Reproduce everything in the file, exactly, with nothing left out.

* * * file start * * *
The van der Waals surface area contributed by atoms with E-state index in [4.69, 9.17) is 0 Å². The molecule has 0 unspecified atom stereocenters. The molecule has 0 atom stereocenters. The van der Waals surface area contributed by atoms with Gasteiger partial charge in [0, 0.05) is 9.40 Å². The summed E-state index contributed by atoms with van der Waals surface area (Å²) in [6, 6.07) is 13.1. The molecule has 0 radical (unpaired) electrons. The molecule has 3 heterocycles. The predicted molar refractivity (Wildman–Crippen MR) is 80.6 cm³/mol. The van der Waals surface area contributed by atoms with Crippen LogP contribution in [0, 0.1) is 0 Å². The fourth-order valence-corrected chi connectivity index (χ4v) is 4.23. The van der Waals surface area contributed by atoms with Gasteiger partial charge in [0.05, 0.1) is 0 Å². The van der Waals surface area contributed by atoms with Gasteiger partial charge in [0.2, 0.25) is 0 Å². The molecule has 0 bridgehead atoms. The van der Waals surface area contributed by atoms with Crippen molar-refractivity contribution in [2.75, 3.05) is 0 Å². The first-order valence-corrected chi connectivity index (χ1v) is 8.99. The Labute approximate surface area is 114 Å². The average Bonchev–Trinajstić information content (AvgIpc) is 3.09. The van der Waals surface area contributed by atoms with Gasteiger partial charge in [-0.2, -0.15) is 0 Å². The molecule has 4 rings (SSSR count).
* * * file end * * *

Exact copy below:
The van der Waals surface area contributed by atoms with E-state index in [4.69, 9.17) is 0 Å². The molecule has 0 unspecified atom stereocenters. The molecule has 0 atom stereocenters. The van der Waals surface area contributed by atoms with Gasteiger partial charge in [0, 0.05) is 9.40 Å². The summed E-state index contributed by atoms with van der Waals surface area (Å²) in [6, 6.07) is 13.1. The molecule has 0 radical (unpaired) electrons. The molecule has 3 heterocycles. The predicted molar refractivity (Wildman–Crippen MR) is 80.6 cm³/mol. The van der Waals surface area contributed by atoms with Crippen LogP contribution in [0, 0.1) is 0 Å². The fourth-order valence-corrected chi connectivity index (χ4v) is 4.23. The van der Waals surface area contributed by atoms with Gasteiger partial charge in [0.05, 0.1) is 0 Å². The van der Waals surface area contributed by atoms with Gasteiger partial charge in [0.2, 0.25) is 0 Å². The molecule has 0 bridgehead atoms. The van der Waals surface area contributed by atoms with Crippen molar-refractivity contribution in [2.75, 3.05) is 0 Å². The first-order valence-corrected chi connectivity index (χ1v) is 8.99. The Labute approximate surface area is 114 Å². The average Bonchev–Trinajstić information content (AvgIpc) is 3.09. The van der Waals surface area contributed by atoms with Gasteiger partial charge in [-0.2, -0.15) is 0 Å². The molecule has 4 rings (SSSR count).